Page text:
on the road, being supported on my right by the First Ohio and the Ninety-third Ohio in reserve. I at once advanced, as skirmishers, Company A, Captain Kavanaugh, and Company B, Lieutenant McGannon commanding, when a running fight commenced, Captain Simonson, of the Fifth Indiana Artillery, shelling the enemy from the hill tops, being energetically replied to by the enemy's guns. The fight continued until we arrived at Triune, where the rebels made a stand, when we charged double-quick their battery, and drove them from the field. We pursued them some 2 miles, they contesting each rod of ground, when they again made a stand. We again drove them from their position, in precipitate retreat. Night coming on put an end to our day's labor.
I cannot speak in too high terms of commendation of the gallantry of the officers and men of my command during the entire day. When we consider that for eight hours they fought under the hardest rain of the season and mud to the ankles, pressing forward to the mark of their high calling with the utmost cheerfulness, their endurance was worthy the highest commendation.
On the 30th we marched from Triune to the field which was to be the scene of the battle of Murfreesborough, a distance of 16 miles, where we arrived at 5 p.m., when we were at once sent some 2 1/2 miles to the right of the right wing of the army. Being informed that the enemy were in too large force to enable us to maintain our position, we returned at 9 o'clock to the position first taken.
At 7 a.m. on the 31st I was posted in line of battle behind a rail fence, my right resting on an open field; a stalk-field in front, extending far to my left; a wood in rear, and also extending to my left. On my right, some 75 yards to the front, was a section of Simonson's Fifth Indiana Battery. To the right of it lay the First Ohio, behind a fence; also, on my right, some 75 yards to rear, lay the Louisville Legion, also securely posted behind a fence, the whole supported by the Ninety-third Ohio, Colonel Anderson. I promptly deployed as skirmishers the first platoons of Company A, Captain Kavanaugh, and Company B, Lieutenant McGannon commanding. Some half an hour after, my skirmishers returned, being driven in by the enemy, their skirmishers in close pursuit. A few shots from my line served to hold them in check, when their main line advanced, deployed column after column, making some four or five lines approaching our front. When within 100 yards I ordered my men to fire, and they went at it with a right good will, it having been difficult to restrain them so long. Our fire caused the enemy to waver, and checked their advance. They were not idle, but threw upon us their leaden hail, which caused my men to hug closer their frail defense, delivering their fire with the steadiness of veterans. At this time the artillery ceased on my right, and in a few minutes the First Ohio gave way and fell back on the Louisville Legion, which in turn also fell back before an overwhelming force of the enemy, which was passing my right flank in line of battle, their right passing within 50 yards of the right of my regiment, which produced some unsteadiness in one or two companies on my right, they getting out of place for the purpose of firing into the enemy's flank as they passed. I promptly rallied them to the fence. In the mean time the line in front had advanced to within 25 yards of my line. A rebel regiment had crossed the fence on my left. Those advancing on the First Ohio and Louisville Legion, on my right, were already some 100 yards to my rear, and, being closely pressed in front, I gave the order to "Fall back slowly and in good order," which was executed at a double-quick.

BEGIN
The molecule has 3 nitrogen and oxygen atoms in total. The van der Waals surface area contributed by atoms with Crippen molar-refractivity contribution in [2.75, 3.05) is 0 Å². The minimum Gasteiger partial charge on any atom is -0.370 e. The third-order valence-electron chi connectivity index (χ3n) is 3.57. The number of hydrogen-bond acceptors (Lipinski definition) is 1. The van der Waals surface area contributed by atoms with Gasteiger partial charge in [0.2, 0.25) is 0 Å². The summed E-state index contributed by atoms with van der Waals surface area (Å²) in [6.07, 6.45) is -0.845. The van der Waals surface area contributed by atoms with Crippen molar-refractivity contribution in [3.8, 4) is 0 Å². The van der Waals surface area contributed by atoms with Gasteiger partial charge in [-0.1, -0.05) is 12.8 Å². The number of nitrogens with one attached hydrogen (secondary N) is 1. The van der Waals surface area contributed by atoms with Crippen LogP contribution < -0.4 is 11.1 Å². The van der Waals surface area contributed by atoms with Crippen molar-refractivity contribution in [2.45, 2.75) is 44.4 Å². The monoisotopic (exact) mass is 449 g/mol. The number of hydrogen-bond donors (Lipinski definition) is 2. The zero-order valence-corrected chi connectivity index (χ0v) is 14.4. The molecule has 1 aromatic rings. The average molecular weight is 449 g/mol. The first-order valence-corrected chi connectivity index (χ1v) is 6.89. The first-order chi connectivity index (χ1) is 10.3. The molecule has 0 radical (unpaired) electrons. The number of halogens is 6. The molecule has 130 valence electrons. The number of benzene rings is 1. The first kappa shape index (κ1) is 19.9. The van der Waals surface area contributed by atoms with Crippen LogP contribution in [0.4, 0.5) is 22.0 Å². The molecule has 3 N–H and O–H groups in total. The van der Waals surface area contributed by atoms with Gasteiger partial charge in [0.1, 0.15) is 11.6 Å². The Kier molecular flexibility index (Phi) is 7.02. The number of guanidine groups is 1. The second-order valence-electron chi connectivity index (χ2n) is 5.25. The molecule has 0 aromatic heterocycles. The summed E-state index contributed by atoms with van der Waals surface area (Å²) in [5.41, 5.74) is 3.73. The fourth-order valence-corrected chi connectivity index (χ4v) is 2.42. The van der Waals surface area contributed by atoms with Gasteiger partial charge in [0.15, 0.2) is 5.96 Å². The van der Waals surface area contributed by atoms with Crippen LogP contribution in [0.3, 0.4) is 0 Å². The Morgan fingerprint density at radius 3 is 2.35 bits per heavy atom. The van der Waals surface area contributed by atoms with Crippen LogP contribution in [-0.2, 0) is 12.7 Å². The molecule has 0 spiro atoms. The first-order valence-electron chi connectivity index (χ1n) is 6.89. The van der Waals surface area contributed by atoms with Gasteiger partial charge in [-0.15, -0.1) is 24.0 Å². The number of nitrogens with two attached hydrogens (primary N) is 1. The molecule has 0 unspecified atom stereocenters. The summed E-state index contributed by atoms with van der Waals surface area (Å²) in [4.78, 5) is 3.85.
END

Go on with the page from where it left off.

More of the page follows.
At one time I had some wavering in ranks in consequence of some